Tell-tale shiny glints betray herbal medicines and better film hidden all throughout Mount Hikami. This becomes increasingly far-fetched as you explore each area in the game entirely too many times, yet the items are always replenished. I’m usually not one to point out clichés, but Maiden of Black Water found a way to make items infuriatingly annoying. Y’see, you don’t just press a button to pick something up. You have to hold a trigger to slooooooooooooowly reach out towards the object while a bweeeeeeeeyooooooooo sound rings in your ears. Each time you do this, there’s a ~20% chance that a disembodied ghostly hand will grab your wrist, weakly shaking you and doing a minuscule amount of harm. It happens often, is never scary, and will make you angry. I can’t fathom why this mechanic was even considered, as it murders any semblance of pacing left in the game.
So many horror games are given passes for poor controls and mechanics if they manage to raise your heartbeat. Maiden of Black Water fails even in this regard. The aforementioned pacing is the crux of the issue, but unimaginative enemy and location designs are also to blame. While I can remember most of the enemies from the previous games, I’m having trouble remembering all of the ghosts from the one I just played. You’ll fight a bunch of shrine maidens and one memorable guy with a big knife, and one woman who convincingly moves as if she’s still hanging from the rope that she used to kill herself. The rest? They’re…people, I guess. Nothing as good as the Broken Neck Woman, or the Woman in the Box, or the Kusabi.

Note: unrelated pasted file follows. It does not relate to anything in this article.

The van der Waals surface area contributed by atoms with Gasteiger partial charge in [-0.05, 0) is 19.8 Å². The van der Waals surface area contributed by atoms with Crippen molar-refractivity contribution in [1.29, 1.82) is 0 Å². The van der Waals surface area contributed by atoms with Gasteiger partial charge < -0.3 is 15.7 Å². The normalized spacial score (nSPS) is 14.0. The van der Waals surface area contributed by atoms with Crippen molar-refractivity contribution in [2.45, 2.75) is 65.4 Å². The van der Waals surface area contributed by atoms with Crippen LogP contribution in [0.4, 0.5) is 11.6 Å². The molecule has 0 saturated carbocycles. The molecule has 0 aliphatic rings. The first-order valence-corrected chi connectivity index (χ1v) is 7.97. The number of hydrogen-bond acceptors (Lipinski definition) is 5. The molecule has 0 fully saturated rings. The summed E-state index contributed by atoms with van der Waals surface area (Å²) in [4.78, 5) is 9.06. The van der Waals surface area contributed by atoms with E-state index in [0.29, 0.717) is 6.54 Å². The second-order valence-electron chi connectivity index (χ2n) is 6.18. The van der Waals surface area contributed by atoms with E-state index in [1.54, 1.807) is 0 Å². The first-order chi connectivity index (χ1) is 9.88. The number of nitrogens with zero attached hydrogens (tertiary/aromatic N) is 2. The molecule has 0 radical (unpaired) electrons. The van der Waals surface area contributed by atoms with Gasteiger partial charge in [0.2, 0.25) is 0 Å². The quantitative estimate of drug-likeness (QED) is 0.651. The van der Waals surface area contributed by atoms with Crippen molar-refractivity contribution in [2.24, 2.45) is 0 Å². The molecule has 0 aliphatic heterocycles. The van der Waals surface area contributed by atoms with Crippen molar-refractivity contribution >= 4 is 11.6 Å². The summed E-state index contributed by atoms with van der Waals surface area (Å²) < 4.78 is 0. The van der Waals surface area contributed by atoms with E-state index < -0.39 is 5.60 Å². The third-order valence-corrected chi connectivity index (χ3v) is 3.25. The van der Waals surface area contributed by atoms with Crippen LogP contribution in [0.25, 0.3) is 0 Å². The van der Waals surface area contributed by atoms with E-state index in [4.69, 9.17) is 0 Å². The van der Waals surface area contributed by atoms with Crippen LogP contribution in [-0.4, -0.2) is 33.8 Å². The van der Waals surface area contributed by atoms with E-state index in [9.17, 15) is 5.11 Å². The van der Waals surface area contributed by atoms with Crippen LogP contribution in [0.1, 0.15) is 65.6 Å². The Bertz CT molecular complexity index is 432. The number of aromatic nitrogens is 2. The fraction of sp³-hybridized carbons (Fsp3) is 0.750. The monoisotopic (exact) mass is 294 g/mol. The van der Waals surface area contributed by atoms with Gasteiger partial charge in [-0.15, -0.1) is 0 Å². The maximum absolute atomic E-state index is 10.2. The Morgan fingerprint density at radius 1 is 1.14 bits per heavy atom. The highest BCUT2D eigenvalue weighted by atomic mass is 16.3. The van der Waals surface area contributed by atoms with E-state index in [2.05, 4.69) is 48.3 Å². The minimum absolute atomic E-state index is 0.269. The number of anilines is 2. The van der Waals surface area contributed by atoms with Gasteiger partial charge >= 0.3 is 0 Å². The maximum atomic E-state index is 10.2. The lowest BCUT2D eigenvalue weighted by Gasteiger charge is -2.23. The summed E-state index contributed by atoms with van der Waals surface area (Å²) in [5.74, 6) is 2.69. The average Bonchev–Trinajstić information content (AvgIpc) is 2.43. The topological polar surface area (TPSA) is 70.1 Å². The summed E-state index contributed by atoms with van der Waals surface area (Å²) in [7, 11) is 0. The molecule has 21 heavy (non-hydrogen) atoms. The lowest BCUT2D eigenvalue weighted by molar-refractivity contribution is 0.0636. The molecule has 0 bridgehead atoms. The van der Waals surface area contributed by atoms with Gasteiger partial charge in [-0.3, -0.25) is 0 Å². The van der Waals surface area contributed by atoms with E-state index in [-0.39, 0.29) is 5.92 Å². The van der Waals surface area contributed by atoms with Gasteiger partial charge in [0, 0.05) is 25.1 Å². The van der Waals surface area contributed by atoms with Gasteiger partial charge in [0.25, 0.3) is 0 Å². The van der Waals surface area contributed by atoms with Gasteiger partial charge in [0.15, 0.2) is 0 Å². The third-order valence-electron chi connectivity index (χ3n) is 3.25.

Fatal Frame: Maiden of Black Water seems so, so tired. Maidens, rituals, sacrifices, suicides, water, black hair growing and covering every surface…we’ve seen all of this done before and with more skill. Two small moments offer an enticing glimpse at what could have been: a short trip to a cable car station and a short episode where you’re monitoring surveillance cameras. The second I got to the modern-looking cable car station, I realized how much this series needs to go to new places. I was wrong about Aokigahara, it was more of the same. That surveillance episode subverts the camera theme, making you helplessly watch as phantoms slowly encroach upon your friends’ rooms. If new concepts like these were used throughout, this could have been something special.
At least there’s a hefty amount of game here. My first playthrough took about 13 hours, and there’s a bonus episode where you can play as Ayane from Dead or Alive. It’s not great, but playing Fatal Frame stealthily is at least a novel idea. There’s also the Nightmare difficulty and the bonus costumes you can unlock for further replayability. It’s too bad that most of that is backtracking through the same areas time and again.
I experienced four freezes in my time with the game. I’d recommend not looking at your photo list to see your recent pictures, as that’s what led to each freeze. The only way I could get out of the menu was by doing a hard system reset. That I wasn’t able to look at pictures in a game about taking pictures is a fantastic summation of my experience. Off-TV Play made too much sense for Koei Tecmo to get it right; it’s playable, but whether you’re using headphones or not, you can’t hear any of the in-game voices (dual audio, by the way!) or music. You need the TV for that.
Nintendo seemed hesitant to bring Fatal Frame: Maiden of Black Water overseas, and I’m sure it’ll be monitoring how it sells to gauge interest. Twelve-year-old me would be upset with this review, and he’d blame that asshole Zack Furniss for condemning the series to death with a damning review. He’d be in the comments below telling me that I wasn’t playing it right, or that it wasn’t my type of game. All I would have to say to him is this:
If this what Fatal Frame is now, I don’t want it anymore.
[This review is based on a retail build of the game provided by the publisher.]